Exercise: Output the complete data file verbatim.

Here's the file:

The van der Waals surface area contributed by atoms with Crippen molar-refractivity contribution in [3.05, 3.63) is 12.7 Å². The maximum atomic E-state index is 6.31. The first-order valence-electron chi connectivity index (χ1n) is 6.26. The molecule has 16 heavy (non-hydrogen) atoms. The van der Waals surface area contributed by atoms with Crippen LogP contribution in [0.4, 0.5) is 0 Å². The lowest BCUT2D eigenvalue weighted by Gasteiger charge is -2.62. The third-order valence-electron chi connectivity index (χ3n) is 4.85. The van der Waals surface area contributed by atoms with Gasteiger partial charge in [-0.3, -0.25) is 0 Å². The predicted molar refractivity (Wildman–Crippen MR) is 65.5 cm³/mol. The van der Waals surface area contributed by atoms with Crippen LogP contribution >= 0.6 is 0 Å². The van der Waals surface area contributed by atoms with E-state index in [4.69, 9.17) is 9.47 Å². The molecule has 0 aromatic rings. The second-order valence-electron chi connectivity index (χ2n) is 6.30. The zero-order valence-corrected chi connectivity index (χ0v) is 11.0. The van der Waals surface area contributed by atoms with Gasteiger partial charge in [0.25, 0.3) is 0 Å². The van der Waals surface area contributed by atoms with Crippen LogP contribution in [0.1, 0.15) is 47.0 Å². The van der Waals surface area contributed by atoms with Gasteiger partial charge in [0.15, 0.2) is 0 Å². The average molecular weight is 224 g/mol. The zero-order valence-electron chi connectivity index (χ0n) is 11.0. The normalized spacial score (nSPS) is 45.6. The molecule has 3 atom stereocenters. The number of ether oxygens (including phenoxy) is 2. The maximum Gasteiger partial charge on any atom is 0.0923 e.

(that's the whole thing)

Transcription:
The van der Waals surface area contributed by atoms with Crippen molar-refractivity contribution in [3.05, 3.63) is 12.7 Å². The maximum atomic E-state index is 6.31. The first-order valence-electron chi connectivity index (χ1n) is 6.26. The molecule has 16 heavy (non-hydrogen) atoms. The van der Waals surface area contributed by atoms with Crippen LogP contribution in [0.4, 0.5) is 0 Å². The lowest BCUT2D eigenvalue weighted by Gasteiger charge is -2.62. The third-order valence-electron chi connectivity index (χ3n) is 4.85. The van der Waals surface area contributed by atoms with Gasteiger partial charge in [-0.3, -0.25) is 0 Å². The predicted molar refractivity (Wildman–Crippen MR) is 65.5 cm³/mol. The van der Waals surface area contributed by atoms with Crippen LogP contribution >= 0.6 is 0 Å². The van der Waals surface area contributed by atoms with E-state index in [4.69, 9.17) is 9.47 Å². The molecule has 0 aromatic rings. The second-order valence-electron chi connectivity index (χ2n) is 6.30. The zero-order valence-corrected chi connectivity index (χ0v) is 11.0. The van der Waals surface area contributed by atoms with Gasteiger partial charge in [0.25, 0.3) is 0 Å². The van der Waals surface area contributed by atoms with Crippen LogP contribution in [0.1, 0.15) is 47.0 Å². The van der Waals surface area contributed by atoms with Gasteiger partial charge in [0.15, 0.2) is 0 Å². The average molecular weight is 224 g/mol. The zero-order valence-electron chi connectivity index (χ0n) is 11.0. The normalized spacial score (nSPS) is 45.6. The molecule has 3 atom stereocenters. The number of ether oxygens (including phenoxy) is 2. The maximum Gasteiger partial charge on any atom is 0.0923 e.